She got work at the local Florence Theatre. Her family and friends were aware, and proud of her professional photographs. She took the stage name of Francis Blair.
In the 1930s Francis was in the chorus line of the Rivoli Burlesque. Her gender was known and her dressing space was separated from that of the cis women by a screen. She sometimes played the organ for the show.
She was in the dishwashers’ union in case no theatre work was available; she was an officer in the performers’ union.
Very unusually for the time, Francis wore her hair long, and did not have to wear a wig. When out in male persona, he concealed it under a hat.
Francis was one of the first performers to join the Garden of Allah in 1946. Syndicated columnist Walter Winchell wrote about Francis as ‘the boy with the million-dollar legs”. She was known for her singing, but also danced, stripped, produced shows and designed costumes.
During the Korean War, Francis did shows for the United Service Organizations (USO) which provided entertainment for the US Military. A rather prim hostess of the show had a fit when Francis stripped down to only a G-string.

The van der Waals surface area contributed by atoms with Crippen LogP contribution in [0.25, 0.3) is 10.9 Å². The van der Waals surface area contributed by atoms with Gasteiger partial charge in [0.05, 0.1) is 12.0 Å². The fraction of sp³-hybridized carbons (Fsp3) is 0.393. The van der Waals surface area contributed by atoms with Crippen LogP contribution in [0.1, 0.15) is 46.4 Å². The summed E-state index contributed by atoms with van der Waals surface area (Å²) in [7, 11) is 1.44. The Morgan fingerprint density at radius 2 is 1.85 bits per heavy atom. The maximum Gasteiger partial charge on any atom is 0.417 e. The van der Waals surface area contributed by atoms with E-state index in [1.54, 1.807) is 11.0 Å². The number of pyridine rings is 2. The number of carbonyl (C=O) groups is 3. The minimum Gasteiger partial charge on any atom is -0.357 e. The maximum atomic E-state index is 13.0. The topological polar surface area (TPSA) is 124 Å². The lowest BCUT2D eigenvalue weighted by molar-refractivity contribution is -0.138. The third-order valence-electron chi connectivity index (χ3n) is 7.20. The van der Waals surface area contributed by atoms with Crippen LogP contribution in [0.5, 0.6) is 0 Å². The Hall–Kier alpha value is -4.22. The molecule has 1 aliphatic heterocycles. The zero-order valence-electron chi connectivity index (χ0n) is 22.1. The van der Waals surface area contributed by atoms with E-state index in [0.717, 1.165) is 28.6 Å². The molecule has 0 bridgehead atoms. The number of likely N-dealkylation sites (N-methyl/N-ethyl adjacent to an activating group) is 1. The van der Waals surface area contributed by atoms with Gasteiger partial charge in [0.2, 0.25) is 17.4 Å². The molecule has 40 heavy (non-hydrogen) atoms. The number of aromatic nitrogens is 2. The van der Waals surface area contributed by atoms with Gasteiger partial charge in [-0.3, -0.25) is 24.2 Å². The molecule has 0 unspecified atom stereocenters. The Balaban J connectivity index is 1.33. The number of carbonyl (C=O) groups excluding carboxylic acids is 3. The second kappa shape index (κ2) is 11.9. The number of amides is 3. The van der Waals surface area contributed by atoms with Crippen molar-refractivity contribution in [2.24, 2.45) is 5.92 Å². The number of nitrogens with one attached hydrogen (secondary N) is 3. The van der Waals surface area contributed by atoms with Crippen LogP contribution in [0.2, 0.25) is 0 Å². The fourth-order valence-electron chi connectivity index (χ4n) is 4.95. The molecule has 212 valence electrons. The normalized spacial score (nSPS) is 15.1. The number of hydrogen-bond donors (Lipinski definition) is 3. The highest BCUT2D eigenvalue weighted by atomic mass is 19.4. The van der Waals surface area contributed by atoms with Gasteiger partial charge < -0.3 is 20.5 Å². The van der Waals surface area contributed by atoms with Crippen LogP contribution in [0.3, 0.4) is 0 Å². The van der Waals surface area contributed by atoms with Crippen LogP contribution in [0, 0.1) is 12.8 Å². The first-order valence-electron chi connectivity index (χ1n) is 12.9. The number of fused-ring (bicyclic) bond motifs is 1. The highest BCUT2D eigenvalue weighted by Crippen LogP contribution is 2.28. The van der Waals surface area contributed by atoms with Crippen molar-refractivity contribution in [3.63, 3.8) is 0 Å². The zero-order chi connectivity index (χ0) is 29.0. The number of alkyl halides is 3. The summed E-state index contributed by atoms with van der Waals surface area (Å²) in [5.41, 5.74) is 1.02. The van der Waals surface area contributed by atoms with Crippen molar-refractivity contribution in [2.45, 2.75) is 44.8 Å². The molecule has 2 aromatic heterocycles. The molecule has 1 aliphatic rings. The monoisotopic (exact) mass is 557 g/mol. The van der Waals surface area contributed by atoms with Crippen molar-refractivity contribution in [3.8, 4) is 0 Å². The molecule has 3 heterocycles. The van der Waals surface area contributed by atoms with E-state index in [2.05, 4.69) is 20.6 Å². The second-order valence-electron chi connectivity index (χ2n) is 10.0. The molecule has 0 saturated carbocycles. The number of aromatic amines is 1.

Finocchio’s in San Francisco as ‘Two Old Bags from Oakland’.
Years later, Francis and her husband of 20 years took a vacation in San Francisco, and they were attacked in Golden Gate Park. The husband and their dog were killed. Francis was left to drive home to Seattle alone, and was killed in a car crash in Oregon.
*Not Charles Schultz the cartoonist.
- Don Paulson. “Gay History: Francis Blair - Seattle's quintessential female impersonator”. Seattle Gay News, no date. Online.
- Don Paulson & and Roger Simpson. An Evening at the Garden of Allah: A Gay Cabaret in Seattle. Columbia University Press, 1996: 135-141.
- Gary L. Atkins. Gay Seattle: Stories of Exile and Belonging. University of Washington Press, 2003: 63.
- Melissa Gohike. “San Antonio’s Drag Culture of the 1930s and 40s”. The Top Shelf, October 22, 2012. Online.
Queer Music Heritage David de Alba
As with Jackie Starr, there is no mention of Francis in either Lawrence Senelick's The Changing Room or F Michael Moore's Drag! Male and Female Impersonators on Stage, Screen and Television.
It is odd that we do not have a date, not even a year, for Francis’ unfortunate demise.